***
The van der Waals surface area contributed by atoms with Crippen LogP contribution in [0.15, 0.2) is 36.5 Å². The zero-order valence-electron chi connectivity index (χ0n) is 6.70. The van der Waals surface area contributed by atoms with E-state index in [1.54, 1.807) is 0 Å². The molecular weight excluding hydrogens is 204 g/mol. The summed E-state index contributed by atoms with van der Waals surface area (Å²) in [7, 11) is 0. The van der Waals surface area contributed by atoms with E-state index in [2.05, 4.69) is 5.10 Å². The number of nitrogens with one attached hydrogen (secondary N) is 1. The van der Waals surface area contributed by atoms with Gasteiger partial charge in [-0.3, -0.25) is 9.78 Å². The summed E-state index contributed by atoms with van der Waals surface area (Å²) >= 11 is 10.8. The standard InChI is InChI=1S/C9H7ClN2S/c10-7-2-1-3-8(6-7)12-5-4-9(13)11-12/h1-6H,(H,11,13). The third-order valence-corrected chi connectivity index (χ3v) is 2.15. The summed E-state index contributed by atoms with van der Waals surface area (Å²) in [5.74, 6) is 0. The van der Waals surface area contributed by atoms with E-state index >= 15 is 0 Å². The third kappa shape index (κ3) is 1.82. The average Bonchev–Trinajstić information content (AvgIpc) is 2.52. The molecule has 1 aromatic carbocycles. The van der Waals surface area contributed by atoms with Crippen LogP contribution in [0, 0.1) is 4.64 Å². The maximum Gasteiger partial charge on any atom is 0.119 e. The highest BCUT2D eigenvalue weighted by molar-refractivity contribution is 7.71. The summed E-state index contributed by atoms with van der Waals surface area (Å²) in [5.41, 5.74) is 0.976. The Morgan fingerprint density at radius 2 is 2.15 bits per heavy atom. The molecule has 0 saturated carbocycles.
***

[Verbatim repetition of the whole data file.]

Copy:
The van der Waals surface area contributed by atoms with Crippen LogP contribution in [0.15, 0.2) is 36.5 Å². The zero-order valence-electron chi connectivity index (χ0n) is 6.70. The van der Waals surface area contributed by atoms with E-state index in [1.54, 1.807) is 0 Å². The molecular weight excluding hydrogens is 204 g/mol. The summed E-state index contributed by atoms with van der Waals surface area (Å²) in [7, 11) is 0. The van der Waals surface area contributed by atoms with E-state index in [2.05, 4.69) is 5.10 Å². The number of nitrogens with one attached hydrogen (secondary N) is 1. The van der Waals surface area contributed by atoms with Gasteiger partial charge in [-0.3, -0.25) is 9.78 Å². The summed E-state index contributed by atoms with van der Waals surface area (Å²) >= 11 is 10.8. The standard InChI is InChI=1S/C9H7ClN2S/c10-7-2-1-3-8(6-7)12-5-4-9(13)11-12/h1-6H,(H,11,13). The third-order valence-corrected chi connectivity index (χ3v) is 2.15. The summed E-state index contributed by atoms with van der Waals surface area (Å²) in [5.74, 6) is 0. The van der Waals surface area contributed by atoms with E-state index >= 15 is 0 Å². The third kappa shape index (κ3) is 1.82. The average Bonchev–Trinajstić information content (AvgIpc) is 2.52. The molecule has 1 aromatic carbocycles. The van der Waals surface area contributed by atoms with Crippen LogP contribution in [0, 0.1) is 4.64 Å². The maximum Gasteiger partial charge on any atom is 0.119 e. The highest BCUT2D eigenvalue weighted by molar-refractivity contribution is 7.71. The summed E-state index contributed by atoms with van der Waals surface area (Å²) in [5.41, 5.74) is 0.976. The Morgan fingerprint density at radius 2 is 2.15 bits per heavy atom. The molecule has 0 saturated carbocycles.